Start there. Eventually, if you ask enough pointed questions, you can go from a big noisy world where there’s either no clear solution or an illusion of a solution to a smaller, more narrowed circle of localization where you only have the relevant decision-making tools left to use.
The most important part of any strategy is an understanding of what the mission actually is. It isn’t enough to make a profit as a small business or to get that A grade as a student. It’s about digging deeper to understand the core “why” and the right questions help do exactly that.
Balance Calculation with Imagination
The secret to humanity’s success lies in that we’ve built on the collective intelligence of our entire species. Each generation doesn’t have to start from scratch because we can pass on knowledge through the use of our complex language system. No other animal has this ability.
As a result, our default mode of reasoning is to build on what we know. We calculate based on what we understand about the past, and we tweak it to make incremental changes that guide us into an uncertain future. Most of the time, this works just fine.
That said, this method has its shortcomings, too. When we rely solely on reasoning from existing parallels, we contribute to the bias towards existing patterns, and we instinctively eliminate the possibility of new ones. The future isn’t predetermined, but when we calculate it based on what we know, we make it so. Imagination expands this narrowed possibility.
Chess is traditionally broken into three parts: opening, middlegame, and endgame. Any real student of the game reads books, analyzes past examples, and gets instructed on the famous patterns and tactics during each part. In fact, there are step-by-step plays where it’s almost expected that if an opponent does one thing, you react with another.
Good players study these things, and in a game, they’re able to recognize the appropriate cues and take advantage of their opponent by employing the tactics they have learned.
Great players, however, recognize these same patterns but they know that they are playing against others who have spent their lives studying similar plays, and they don’t always employ those old tactics. Sometimes, they look towards the future and fill the gaps in a new way.
None of this is illogical. It’s just a method of reasoning backward from where we want to end up rather than using the past to move us in a predictable direction. Kasparov calls this the power of fantasy, and when this occurs, the result is a new way of doing the old, and that’s how the game evolves. Calculation guides progress, but imagination catalyzes innovation.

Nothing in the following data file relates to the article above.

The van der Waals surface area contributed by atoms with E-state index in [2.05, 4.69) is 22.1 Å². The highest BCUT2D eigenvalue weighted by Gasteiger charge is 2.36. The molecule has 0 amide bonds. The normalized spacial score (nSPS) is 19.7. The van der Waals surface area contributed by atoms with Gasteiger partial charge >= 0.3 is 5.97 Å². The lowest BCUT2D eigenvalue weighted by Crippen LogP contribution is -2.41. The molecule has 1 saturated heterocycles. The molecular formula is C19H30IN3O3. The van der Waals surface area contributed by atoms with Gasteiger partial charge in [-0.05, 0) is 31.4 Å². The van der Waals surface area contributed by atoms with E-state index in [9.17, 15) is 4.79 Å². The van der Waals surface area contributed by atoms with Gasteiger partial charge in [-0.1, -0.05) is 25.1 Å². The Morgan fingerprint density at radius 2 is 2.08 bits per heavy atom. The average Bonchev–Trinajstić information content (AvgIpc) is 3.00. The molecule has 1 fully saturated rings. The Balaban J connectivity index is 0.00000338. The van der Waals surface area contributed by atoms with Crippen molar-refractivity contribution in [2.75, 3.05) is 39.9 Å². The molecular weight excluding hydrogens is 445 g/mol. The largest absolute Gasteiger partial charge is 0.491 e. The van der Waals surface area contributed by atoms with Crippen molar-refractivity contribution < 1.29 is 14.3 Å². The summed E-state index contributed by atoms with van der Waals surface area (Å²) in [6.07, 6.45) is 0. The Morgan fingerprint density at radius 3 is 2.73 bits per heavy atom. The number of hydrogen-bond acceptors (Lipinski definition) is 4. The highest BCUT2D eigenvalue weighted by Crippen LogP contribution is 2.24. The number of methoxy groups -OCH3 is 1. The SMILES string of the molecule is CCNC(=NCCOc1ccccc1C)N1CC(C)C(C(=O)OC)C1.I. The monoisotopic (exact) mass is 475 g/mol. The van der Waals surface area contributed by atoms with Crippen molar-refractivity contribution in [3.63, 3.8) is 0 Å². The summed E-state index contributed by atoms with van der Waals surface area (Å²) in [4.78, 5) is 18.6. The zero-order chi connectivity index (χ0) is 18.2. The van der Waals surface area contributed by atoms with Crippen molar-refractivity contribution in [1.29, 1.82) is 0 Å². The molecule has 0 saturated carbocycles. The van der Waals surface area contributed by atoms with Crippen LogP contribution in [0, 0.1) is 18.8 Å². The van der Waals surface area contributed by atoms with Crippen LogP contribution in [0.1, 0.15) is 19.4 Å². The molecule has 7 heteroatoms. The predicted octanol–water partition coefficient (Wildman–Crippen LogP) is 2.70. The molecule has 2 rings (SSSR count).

We’re familiar with existing methods, and we have a tendency to presume that they’re the only way forward. If it’s done this way or that way, we intuitively think that it’s for an unquestionable reason, so that’s the path we take. That’s not, however, the optimal route to making big leaps.
The world is always changing, and to change with it, we have to challenge the status-quo and even our own long-held beliefs. We have to be willing to imagine the future and reason our way backward. That’s how we bypass inefficiencies and discover hidden opportunities.
Leverage Strengths to Maximize Advantage
It’s common for us when we’re inexperienced in a field to begin by looking for the secrets.
We search through past narratives, and we hope to mimic a similar strategy. It’s another way of reasoning from existing parallels, but it’s an act of copying rather than building on the past.
Understanding the history of something or learning from someone else’s experience is an incredibly efficient way to bypass the needless mistakes that come with practical learning. There’s often required general knowledge that can make anyone better off.
The problem occurs when we try to duplicate the whole blueprint. Instead of using the wisdom to learn how to better think about our own situation, sometimes, we take the easy way out. We try to use the information to rigidly guide what we do as if that’s the only way.